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475th Anniversary of the SMALCALD ARTICLES

Written by | May, 2012
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“…The Word of God shall establish articles of faith and no one else, not even an angel.” (Luther, SA, Part II, Art. II)

A Closer Look at the Smalcald Articles (SA) (Last of Three)

God’s Word Alone the Rule of Faith

The following statement is helpful to understand where Luther was coming from in this straight-forward, hard-hitting Confession:

The Smalcald Articles [1537] reveal Luther, the bold, mature confessor testifying to God’s revealed truth in the Scripture, twenty years after the young Luther, then an obedient son of the Roman Church, had nailed the ninety-five theses on the door of the Castle Church in Wittenberg [1517]. So, the study of the contents of the Smalcald Articles should be most profitable for our understanding and appreciation of our Lutheran heritage….”1)

Yes, the mature Luther was far more bold than the young Luther in his theological assertions. Luther freely admitted this in the same year that he penned the Smalcald Articles:

…Twenty years ago…when I was a young master at Erfurt, I was always beset by the temptation of sadness. Therefore I applied myself diligently to reading the Bible, and so, from the bare text of the Bible, I soon saw many errors in the papacy. But thoughts like this came to me there in the library at Erfurt: See how great the authority of the pope and the church is. Should you alone be considered wise? Indeed, you may be in error. I gave place to these thoughts and was completely hindered in my Bible reading….But later, when I saw the gross abuses of the indulgences and refuted them and they wanted utterly to destroy me, then things began to happen, though very feebly….So God carried on this affair in a marvelous way and drove me into it without my intention, and He alone has advanced it so far that a reconciliation between the pope and us is impossible. For the pope will not agree to yield the least error; and we dare not yield to him in any—even the smallest—article. Therefore may God help this cause. It is completely out of human hands….” 2)

It’s clear that Luther undertook God’s cause with fear and trepidation. It’s also clear that he never intended to start a new church (as an innovator), but rather to renew or reform the Roman church (as a renovator), calling it back to faithfulness to the teachings of God’s pure
Word alone.

Yes, it was all about faithfulness to the Word of God, as Luther explained: “I, Doctor Martin, was called and compelled to become a doctor [at Wittenberg] out of pure obedience, without my will. So I had to assume the office of a teacher and swear and promise my most beloved Holy Scripture that I would preach and teach it faithfully and purely. In the course of this teaching the papacy blocked my way and wanted to keep me from doing so….” 3)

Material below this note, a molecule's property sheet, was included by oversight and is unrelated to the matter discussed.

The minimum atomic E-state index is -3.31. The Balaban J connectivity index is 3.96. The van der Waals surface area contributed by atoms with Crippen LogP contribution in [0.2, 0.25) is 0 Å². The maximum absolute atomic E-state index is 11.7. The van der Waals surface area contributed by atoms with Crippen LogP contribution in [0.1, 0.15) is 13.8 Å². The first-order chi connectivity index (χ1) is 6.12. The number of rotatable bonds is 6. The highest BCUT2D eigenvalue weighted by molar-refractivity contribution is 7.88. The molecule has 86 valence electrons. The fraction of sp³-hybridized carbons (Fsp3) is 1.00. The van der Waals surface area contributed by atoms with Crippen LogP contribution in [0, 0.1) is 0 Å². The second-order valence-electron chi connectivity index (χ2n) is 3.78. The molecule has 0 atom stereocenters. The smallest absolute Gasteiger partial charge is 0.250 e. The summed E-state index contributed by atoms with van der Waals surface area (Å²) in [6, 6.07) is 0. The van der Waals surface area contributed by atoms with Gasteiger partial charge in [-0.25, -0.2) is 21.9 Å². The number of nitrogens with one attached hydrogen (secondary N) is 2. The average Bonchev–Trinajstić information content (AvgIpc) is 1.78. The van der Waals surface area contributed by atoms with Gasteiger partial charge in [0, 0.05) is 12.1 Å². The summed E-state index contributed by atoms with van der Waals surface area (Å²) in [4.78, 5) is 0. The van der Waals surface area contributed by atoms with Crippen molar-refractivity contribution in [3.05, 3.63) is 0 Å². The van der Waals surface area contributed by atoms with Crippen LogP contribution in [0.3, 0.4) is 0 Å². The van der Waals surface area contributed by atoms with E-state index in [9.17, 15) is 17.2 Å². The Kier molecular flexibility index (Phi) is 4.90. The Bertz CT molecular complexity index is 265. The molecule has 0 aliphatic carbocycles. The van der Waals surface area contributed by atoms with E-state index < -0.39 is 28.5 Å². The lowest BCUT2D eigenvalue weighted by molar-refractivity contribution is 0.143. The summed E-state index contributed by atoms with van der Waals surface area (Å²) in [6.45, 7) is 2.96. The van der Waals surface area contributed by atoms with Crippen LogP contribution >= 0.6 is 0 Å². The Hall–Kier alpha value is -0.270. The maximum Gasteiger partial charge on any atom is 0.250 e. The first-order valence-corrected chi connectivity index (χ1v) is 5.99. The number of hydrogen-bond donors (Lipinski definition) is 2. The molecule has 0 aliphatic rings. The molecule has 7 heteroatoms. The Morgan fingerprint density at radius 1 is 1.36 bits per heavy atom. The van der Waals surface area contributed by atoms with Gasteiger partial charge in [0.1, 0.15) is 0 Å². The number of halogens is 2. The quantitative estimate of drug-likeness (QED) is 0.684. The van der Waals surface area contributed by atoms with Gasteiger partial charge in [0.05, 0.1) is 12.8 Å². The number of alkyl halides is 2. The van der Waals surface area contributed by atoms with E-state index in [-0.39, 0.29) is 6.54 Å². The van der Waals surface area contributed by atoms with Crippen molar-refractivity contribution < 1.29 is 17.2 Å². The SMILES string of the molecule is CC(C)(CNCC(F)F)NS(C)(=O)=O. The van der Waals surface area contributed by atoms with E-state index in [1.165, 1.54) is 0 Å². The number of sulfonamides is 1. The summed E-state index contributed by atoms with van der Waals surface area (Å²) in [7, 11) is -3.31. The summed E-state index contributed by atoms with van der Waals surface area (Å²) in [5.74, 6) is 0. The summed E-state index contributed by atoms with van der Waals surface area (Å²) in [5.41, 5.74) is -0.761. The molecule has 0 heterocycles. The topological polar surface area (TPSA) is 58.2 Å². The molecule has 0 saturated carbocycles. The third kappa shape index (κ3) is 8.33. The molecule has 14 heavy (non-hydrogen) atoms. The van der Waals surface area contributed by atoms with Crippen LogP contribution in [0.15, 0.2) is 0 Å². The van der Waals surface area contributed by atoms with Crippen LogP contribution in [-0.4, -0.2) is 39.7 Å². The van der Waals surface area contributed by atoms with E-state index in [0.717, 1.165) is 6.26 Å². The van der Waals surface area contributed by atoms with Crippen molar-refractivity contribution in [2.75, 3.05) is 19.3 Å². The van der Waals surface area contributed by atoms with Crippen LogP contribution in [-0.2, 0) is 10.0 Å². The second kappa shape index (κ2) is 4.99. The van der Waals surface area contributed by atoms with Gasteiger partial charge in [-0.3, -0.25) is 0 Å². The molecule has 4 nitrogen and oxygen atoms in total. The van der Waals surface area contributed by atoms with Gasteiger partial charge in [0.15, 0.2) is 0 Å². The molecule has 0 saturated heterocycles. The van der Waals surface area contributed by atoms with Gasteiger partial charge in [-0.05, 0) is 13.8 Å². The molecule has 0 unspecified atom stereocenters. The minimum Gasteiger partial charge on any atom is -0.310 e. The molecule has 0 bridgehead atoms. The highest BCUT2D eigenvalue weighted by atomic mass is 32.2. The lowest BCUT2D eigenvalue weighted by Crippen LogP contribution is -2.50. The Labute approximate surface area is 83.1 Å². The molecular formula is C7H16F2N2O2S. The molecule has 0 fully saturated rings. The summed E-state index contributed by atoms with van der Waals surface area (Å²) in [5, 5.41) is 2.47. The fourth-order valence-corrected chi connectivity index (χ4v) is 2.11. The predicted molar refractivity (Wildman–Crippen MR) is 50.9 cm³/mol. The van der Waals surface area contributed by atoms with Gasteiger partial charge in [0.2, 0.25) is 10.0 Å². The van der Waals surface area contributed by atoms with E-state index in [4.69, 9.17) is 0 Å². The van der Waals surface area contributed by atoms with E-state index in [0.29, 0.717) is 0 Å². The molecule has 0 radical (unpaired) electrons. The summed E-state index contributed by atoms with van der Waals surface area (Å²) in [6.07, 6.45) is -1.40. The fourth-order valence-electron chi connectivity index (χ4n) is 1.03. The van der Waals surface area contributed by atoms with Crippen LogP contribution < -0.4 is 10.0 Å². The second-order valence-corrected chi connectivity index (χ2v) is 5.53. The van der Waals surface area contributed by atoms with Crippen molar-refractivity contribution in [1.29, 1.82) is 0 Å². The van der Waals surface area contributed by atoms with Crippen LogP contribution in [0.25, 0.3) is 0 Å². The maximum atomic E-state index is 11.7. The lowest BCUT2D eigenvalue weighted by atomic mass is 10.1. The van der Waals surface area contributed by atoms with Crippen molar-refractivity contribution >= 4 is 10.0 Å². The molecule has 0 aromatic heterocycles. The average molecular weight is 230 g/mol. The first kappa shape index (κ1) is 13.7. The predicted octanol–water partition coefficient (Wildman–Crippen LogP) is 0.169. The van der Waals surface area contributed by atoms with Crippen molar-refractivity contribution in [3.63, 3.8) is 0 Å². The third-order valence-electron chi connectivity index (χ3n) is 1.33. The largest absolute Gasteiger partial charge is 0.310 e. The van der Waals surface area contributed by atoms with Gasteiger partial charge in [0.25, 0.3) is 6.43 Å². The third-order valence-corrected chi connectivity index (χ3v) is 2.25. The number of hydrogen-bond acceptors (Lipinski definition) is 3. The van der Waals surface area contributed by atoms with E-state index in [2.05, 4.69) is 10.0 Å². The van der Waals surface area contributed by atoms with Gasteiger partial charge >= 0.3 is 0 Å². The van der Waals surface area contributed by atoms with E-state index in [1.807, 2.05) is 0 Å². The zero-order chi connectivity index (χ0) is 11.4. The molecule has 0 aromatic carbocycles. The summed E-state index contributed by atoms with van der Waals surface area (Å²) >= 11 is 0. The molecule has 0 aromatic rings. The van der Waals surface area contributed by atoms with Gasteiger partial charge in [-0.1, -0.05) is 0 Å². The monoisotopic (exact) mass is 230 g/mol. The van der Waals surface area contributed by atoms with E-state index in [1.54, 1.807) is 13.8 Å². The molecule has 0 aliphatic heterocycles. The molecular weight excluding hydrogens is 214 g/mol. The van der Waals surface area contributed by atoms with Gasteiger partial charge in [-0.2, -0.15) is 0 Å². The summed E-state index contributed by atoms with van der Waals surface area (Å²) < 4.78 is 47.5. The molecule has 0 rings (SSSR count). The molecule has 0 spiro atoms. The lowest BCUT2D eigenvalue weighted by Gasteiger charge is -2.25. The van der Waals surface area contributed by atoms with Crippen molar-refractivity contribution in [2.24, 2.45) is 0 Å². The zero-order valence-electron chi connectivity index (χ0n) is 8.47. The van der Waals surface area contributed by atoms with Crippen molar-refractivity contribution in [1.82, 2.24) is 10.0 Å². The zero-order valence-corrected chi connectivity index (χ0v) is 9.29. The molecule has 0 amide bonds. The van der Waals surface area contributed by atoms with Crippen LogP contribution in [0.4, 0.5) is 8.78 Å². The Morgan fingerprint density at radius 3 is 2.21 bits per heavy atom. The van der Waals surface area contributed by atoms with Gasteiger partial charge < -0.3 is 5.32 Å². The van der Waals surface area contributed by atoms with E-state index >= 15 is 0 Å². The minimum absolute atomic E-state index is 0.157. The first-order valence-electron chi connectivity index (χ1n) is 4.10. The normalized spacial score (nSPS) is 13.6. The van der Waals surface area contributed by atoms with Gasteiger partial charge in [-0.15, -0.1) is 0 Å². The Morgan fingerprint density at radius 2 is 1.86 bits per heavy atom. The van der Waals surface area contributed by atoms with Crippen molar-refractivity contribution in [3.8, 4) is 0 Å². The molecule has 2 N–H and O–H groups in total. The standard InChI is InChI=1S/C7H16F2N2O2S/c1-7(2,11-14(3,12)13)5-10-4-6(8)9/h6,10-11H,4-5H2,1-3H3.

The words of our subtitle have been called Luther’s “most pointed and popular statement on the Lutheran position” regarding church doctrine. They may otherwise be called his “rule of faith.” The words are an obvious reference to Galatians 1:8: “But even if we, or an angel from heaven, preach any other gospel to you than what we have preached to you, let him be accursed.”

The same rule of faith holds for any who claim to be true heirs of the 16th century conservative Reformation which includes the Smalcald Articles: “We stand upon the everlasting foundation—the Word of God:… Not any word of man, no creed, commentary, theological system, nor decisions of Fathers or of councils, no doctrine of Churches, or of the whole Church, no results or judgments of reason, however strong, matured, and well informed, no one of these and not all of these together, but God’s Word alone is the rule of faith.” 4)

All true heirs of the Lutheran Reformation make the Reformer’s prayer their own when they sing from the heart:

Lord, keep us steadfast in Thy Word; Curb those who fain by craft and sword Would wrest the Kingdom from Thy Son And set at naught all He hath done.

Lord Jesus Christ, Thy pow’r make known, For Thou art Lord of lords alone; Defend Thy Christendom that we May evermore sing praise to Thee.

O Comforter of priceless worth, Send peace and unity on earth. Support us in our final strife And lead us out of death to life.

(TLH #261:1-3)

 

1) B. Teigen, I BELIEVE, a Study of the Smalcald Articles, Luth. Syn. Book Co., 1978, p. 1

2) What Luther Says, Vol. III, p. 1174

3) Ibid. p. 1175

4) C. P. Krauth, The Conservative Reformation and Its Theology, Augs. Pub. House, Mpls., 1899, p. 165

 

Planned series on the Smalcald Articles:

#1 Of The Divine Majesty/Redemption/Salvation by Grace

#2 Of The Mass (in this issue)

#3 Of Cloisters/Papacy

#4 Of Sin and the Law

#5 Of Repentance

#6 Of The Gospel and Sacraments

#7 Of Keys and Confession

#8 Of Ordination/Traditions/Conclusion